For Immediate Release


Katie Mounts, 202.543.4100, ext. 2109,
John Isaacs, 202.543.4100, ext. 2222,

Kyl Wrong on the Impact of U.S. Nuclear Policies

experts at the Center for Arms Control and Non-Proliferation responded
to recent remarks from Senator Jon Kyl (R-AZ) regarding current nuclear
arms control efforts, including the New Strategic Arms Reduction Treaty
(“New START”) between the United States and Russia.

In May 19 remarks at the Nixon Center’s National Policy Conference, Kyl argued that:

Bottom line: there is no evidence
our moral leadership in arms control and disarmament will convince
countries to set aside their calculations of the impact of nuclear
proliferation and nuclear terrorism on their national security, and help us address these threats. ”
[emphasis added]

According to Center Executive Director John
Isaacs, who has represented the Center and its affiliated Council for a
Livable World on Capitol Hill for more than 30 years, “Kyl goes
from speech to statement to letter probing for weak points in the New
START agreement without being able to find any. In his latest remarks,
Kyl is just plain wrong. And that conclusion comes from some very
distinguished practitioners of national security policy.

These distinguished practitioners include former Defense Secretary James Schlesinger,
Kyl’s comrade-in-arms over the years in opposing the test ban treaty,
who urged the Senate to approve the New START agreement on April 29, in
part because it would help America’s nuclear non-proliferation efforts:

think that the principal defect, if the Senate does not ratify, lies in
the political area in some of the points that have already been made by
Secretary Perry. To wit, for the United States at this juncture to fail
to ratify the treaty in the due course of the Senate's deliberation
would have a detrimental effect on our ability to influence others with
regard to particularly the nonproliferation issue.

At the same hearing, former Defense Secretary William Perry touted the value of New START in dealing with proliferation and nuclear terrorism:

gives a clear signal to the world that the United States is serious
about carrying out its responsibilities under the Nuclear
Non-Proliferation Treaty. This will be welcomed as a positive step by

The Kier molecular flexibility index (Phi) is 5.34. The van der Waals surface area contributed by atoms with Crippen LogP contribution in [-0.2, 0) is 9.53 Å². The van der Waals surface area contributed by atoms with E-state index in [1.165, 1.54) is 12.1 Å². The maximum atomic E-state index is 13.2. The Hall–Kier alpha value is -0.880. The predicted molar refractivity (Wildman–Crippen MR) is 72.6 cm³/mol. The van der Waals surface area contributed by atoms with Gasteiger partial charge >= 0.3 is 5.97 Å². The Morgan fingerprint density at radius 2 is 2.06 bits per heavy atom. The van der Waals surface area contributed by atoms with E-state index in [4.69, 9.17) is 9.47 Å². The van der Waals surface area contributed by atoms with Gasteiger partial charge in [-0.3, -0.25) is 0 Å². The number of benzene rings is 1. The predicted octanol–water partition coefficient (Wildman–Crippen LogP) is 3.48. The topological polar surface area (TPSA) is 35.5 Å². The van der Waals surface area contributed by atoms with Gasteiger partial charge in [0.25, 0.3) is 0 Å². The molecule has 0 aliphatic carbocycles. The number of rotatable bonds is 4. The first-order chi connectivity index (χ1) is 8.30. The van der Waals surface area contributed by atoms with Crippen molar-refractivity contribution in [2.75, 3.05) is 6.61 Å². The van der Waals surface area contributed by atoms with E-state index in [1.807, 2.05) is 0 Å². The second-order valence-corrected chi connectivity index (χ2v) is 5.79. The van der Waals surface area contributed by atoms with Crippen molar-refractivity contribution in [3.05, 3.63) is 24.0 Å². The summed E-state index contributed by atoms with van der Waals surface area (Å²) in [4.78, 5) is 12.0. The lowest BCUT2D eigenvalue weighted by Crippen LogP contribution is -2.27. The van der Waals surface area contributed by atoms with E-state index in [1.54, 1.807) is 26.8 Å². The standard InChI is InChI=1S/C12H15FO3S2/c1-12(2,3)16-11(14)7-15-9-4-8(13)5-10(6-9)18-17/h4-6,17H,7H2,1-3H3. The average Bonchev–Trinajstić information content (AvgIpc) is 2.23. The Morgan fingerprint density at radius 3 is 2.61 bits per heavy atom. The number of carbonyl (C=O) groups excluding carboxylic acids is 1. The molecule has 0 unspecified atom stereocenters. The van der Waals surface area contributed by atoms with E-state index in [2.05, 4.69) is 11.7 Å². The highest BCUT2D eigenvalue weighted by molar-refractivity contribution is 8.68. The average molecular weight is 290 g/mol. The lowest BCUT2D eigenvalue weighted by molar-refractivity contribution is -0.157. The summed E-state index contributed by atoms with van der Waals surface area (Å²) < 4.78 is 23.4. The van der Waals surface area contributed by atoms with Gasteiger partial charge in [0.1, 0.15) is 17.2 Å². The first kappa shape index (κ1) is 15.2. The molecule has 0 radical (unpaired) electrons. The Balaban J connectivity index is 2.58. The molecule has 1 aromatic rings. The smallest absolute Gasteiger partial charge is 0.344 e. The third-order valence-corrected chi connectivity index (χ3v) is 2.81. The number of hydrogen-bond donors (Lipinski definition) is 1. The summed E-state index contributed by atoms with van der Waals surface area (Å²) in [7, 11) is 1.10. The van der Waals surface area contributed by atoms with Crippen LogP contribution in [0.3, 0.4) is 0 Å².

all other members of the NPT. So why is that important? I believe that
the greatest nuclear threat we face today is from nuclear terrorism or
proliferation. This is an international problem and requires an
international solution. None of our objectives in this field can be
achieved without the cooperation of other nations of the world.”

On May 19, former Secretary of States James Baker agreed on the importance of arms control agreements in strengthening U.S. efforts to reduce nuclear dangers:

“It is precisely
at times when relations are warming that we can accomplish the most by
reducing nuclear dangers and reinforcing our ability to cooperate. That
enhanced cooperation in turn enables us to further reduce nuclear
dangers, establishing a virtuous circle that strengthens American

The day before, Chairman of the Joint Chiefs of Staff Mike Mullen endorsed the New START agreement on the grounds that it reinforces the wider effort to prevent nuclear terrorism:

“This treaty is
also a critical element in the President’s agenda for reducing nuclear
risks to the United States, our allies and partners, and the wider
international community. Our recently concluded NPR acknowledges the
continuing role for nuclear weapons in the defense of America, while
placing additional emphasis on positive steps to prevent nuclear
terrorism and the risks from nuclear proliferation.”

Similarly, the final report of bipartisan Congressional Commission on the Strategic Posture of the United States concluded:

“Some other
nations may not show the nuclear restraint the United States desires or
support nonproliferation efforts if the nuclear weapon states take no
further agreed steps to decrease their reliance on nuclear arms."

A list
of other moderates and conservatives who support New START, including
Secretary of Defense Robert Gates, Vice Chairman of the Joint Chiefs of
Staff Marine Corps General William Cartwright, STRATCOM Commander
General Kevin Chilton, and Senator Richard Lugar (R-IN), can be found on the Center’s website as part of its comprehensive START Resource Center.


We want a more open and sharing world.

That's why our content is free. Free to read. Free to republish. Free to share. With no advertising. No paywalls. No selling of your data. How? Nonprofit. Independent. Reader-supported.

All of our original content is published under Creative Commons—allowing (and encouraging) our articles to be republished freely anywhere. In addition to the traffic and reach our content generates on our site, the multiplying impact of our work is huge and growing as our articles flourish across the Internet and are republished by other large and small online and print outlets around the world.

Several times a year we run brief campaigns to ask our readers to pitch in—and thousands of small donations fund our newsroom and allow us to continue publishing. Our 2019 Mid-Year Campaign is underway. Can you help? We can't do it without you.

Please select a donation method:

The Center for Arms Control and Non-Proliferation is a Washington, D.C.-based 501(c)3 non-profit, non-partisan research organization dedicated to enhancing international peace and security in the 21st century. The Center is funded by grants from private foundations and the generosity of thousands of individual donors.

Share This Article

More in: